Ginsenoside metabolite compound-K regulates macrophage function through inhibition of β-arrestin2

Rui Wang, Mei Zhang, Shanshan Hu, Kangkang Liu, Yu Tai, Juan Tao, Weijie Zhou, Zongbiao Zhao, Qingtong Wang, Wei Wei

Research output: Contribution to journalArticle

3 Citations (Scopus)

Abstract

Ginsenoside metabolite compound-K (C–K), which is an active metabolite of ginsenoside in vivo, can produce anti-inflammatory affects by activating glucocorticoid receptors (GRs) to inhibit the expression of β-arrestin2. Studies have shown that C–K can inhibit the function of immune cells including macrophage polarization and phagocytosis. However, the mechanism by which C–K regulates macrophage polarization is currently unclear. Toll-like receptors (TLRs) are the pattern recognition receptors on the membrane of immune cells, with TLR4 being especially important in polarization of macrophages. The Gαi-mediated activation of nuclear factor-κB (NF-κB) by TLR4 promotes inflammation and phagocytosis in macrophages by increasing the proportion of type I phenotypic macrophages (M1). Whether C–K inhibits the signal transduction of TLR4-Gαi-NF-κB and how that effects macrophage polarization regulation in murine models of RA is not reported. The coupling of G proteins with receptors is regulated by β-arrestin2, but it has been unclear whether C–K modulates the TLR4 interaction with G proteins by inhibiting the expression of β-arrestin2. To explore these questions, the collagen-induced arthritis (CIA) mouse model was employed, and mice were treated with C–K (112 mg/kg/day). The results depict that C–K treatment inhibits macrophage phagocytosis and reduces the proportion of M1. C–K decreases the overexpressed β-arrestin2, Gαi, TLR4 and NF-κB in macrophages of CIA mice, while increasing the expression of Gαs. Furthermore, C–K promotes TLR4-Gαs coupling and inhibits TLR4-Gαi coupling through β-arrestin2 regulation in macrophages, leading to a decrease in the proportion of M1 to M2 macrophages and improved outcomes in CIA mice.

Original languageEnglish (US)
Article number108909
JournalBiomedicine and Pharmacotherapy
Volume115
DOIs
StatePublished - Jul 1 2019
Externally publishedYes

Fingerprint

Macrophages
Experimental Arthritis
Phagocytosis
GTP-Binding Proteins
ginsenoside M1
Ginsenosides
Pattern Recognition Receptors
Toll-Like Receptors
Glucocorticoid Receptors
Signal Transduction
Anti-Inflammatory Agents
Cell Membrane
Inflammation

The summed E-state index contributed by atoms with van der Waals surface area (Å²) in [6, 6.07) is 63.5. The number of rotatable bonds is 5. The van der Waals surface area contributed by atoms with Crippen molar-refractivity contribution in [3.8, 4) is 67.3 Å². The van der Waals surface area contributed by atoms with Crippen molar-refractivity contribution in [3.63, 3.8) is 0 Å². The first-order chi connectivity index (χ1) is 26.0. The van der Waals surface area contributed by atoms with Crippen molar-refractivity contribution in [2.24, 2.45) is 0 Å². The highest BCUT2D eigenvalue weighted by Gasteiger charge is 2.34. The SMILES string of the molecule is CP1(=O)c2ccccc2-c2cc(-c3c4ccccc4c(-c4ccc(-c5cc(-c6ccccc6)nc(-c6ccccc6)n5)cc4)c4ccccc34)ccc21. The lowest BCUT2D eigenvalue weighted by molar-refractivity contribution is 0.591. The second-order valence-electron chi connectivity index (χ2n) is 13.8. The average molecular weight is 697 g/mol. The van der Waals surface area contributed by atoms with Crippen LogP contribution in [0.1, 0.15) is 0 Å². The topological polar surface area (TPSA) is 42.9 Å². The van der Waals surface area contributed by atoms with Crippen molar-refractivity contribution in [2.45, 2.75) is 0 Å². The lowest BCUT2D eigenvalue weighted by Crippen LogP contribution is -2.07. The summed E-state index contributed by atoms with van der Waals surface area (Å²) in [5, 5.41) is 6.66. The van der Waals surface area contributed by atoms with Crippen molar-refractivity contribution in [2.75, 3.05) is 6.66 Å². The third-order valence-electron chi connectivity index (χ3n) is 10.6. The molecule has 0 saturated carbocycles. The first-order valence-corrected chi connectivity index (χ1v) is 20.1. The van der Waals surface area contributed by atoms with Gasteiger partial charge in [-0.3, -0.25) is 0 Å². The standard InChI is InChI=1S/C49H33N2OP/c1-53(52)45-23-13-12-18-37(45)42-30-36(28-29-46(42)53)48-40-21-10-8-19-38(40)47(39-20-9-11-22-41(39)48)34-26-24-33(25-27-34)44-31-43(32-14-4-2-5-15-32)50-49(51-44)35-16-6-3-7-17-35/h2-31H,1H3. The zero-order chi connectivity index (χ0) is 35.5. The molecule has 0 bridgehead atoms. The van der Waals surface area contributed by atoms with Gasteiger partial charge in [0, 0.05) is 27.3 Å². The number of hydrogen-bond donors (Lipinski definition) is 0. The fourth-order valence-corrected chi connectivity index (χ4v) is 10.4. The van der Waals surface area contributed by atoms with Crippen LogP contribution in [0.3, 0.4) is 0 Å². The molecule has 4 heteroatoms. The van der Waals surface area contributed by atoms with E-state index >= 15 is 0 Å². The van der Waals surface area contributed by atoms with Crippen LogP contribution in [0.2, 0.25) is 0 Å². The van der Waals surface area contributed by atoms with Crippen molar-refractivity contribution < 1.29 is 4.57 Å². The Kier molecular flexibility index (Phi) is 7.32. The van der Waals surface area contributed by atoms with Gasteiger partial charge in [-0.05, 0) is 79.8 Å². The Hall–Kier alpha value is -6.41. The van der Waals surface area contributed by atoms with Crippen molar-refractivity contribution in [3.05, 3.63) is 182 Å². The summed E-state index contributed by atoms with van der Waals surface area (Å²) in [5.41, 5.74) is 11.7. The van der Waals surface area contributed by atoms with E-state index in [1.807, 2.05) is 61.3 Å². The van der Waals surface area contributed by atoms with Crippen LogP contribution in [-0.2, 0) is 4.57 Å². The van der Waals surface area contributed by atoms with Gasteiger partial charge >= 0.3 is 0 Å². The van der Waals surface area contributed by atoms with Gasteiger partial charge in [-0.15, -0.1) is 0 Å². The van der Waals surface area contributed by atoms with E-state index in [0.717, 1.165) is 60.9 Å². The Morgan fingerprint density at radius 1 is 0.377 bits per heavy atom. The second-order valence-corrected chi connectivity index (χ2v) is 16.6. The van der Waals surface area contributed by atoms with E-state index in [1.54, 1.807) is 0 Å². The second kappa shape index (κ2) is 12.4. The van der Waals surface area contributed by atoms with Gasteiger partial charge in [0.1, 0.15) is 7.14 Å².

Keywords

  • Collagen-induced arthritis (CIA)
  • Ginsenoside metabolite compound-K(C-K)
  • Macrophage
  • Toll-Like receptor 4 (TLR4)
  • β-arrestin2

ASJC Scopus subject areas

  • Pharmacology

Cite this

Ginsenoside metabolite compound-K regulates macrophage function through inhibition of β-arrestin2. / Wang, Rui; Zhang, Mei; Hu, Shanshan; Liu, Kangkang; Tai, Yu; Tao, Juan; Zhou, Weijie; Zhao, Zongbiao; Wang, Qingtong; Wei, Wei.

In: Biomedicine and Pharmacotherapy, Vol. 115, 108909, 01.07.2019.

Research output: Contribution to journalArticle

Wang, Rui ; Zhang, Mei ; Hu, Shanshan ; Liu, Kangkang ; Tai, Yu ; Tao, Juan ; Zhou, Weijie ; Zhao, Zongbiao ; Wang, Qingtong ; Wei, Wei. / Ginsenoside metabolite compound-K regulates macrophage function through inhibition of β-arrestin2. In: Biomedicine and Pharmacotherapy. 2019 ; Vol. 115.
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abstract = "Ginsenoside metabolite compound-K (C–K), which is an active metabolite of ginsenoside in vivo, can produce anti-inflammatory affects by activating glucocorticoid receptors (GRs) to inhibit the expression of β-arrestin2. Studies have shown that C–K can inhibit the function of immune cells including macrophage polarization and phagocytosis. However, the mechanism by which C–K regulates macrophage polarization is currently unclear. Toll-like receptors (TLRs) are the pattern recognition receptors on the membrane of immune cells, with TLR4 being especially important in polarization of macrophages. The Gαi-mediated activation of nuclear factor-κB (NF-κB) by TLR4 promotes inflammation and phagocytosis in macrophages by increasing the proportion of type I phenotypic macrophages (M1). Whether C–K inhibits the signal transduction of TLR4-Gαi-NF-κB and how that effects macrophage polarization regulation in murine models of RA is not reported. The coupling of G proteins with receptors is regulated by β-arrestin2, but it has been unclear whether C–K modulates the TLR4 interaction with G proteins by inhibiting the expression of β-arrestin2. To explore these questions, the collagen-induced arthritis (CIA) mouse model was employed, and mice were treated with C–K (112 mg/kg/day). The results depict that C–K treatment inhibits macrophage phagocytosis and reduces the proportion of M1. C–K decreases the overexpressed β-arrestin2, Gαi, TLR4 and NF-κB in macrophages of CIA mice, while increasing the expression of Gαs. Furthermore, C–K promotes TLR4-Gαs coupling and inhibits TLR4-Gαi coupling through β-arrestin2 regulation in macrophages, leading to a decrease in the proportion of M1 to M2 macrophages and improved outcomes in CIA mice.",
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AU - Tao, Juan

AU - Zhou, Weijie

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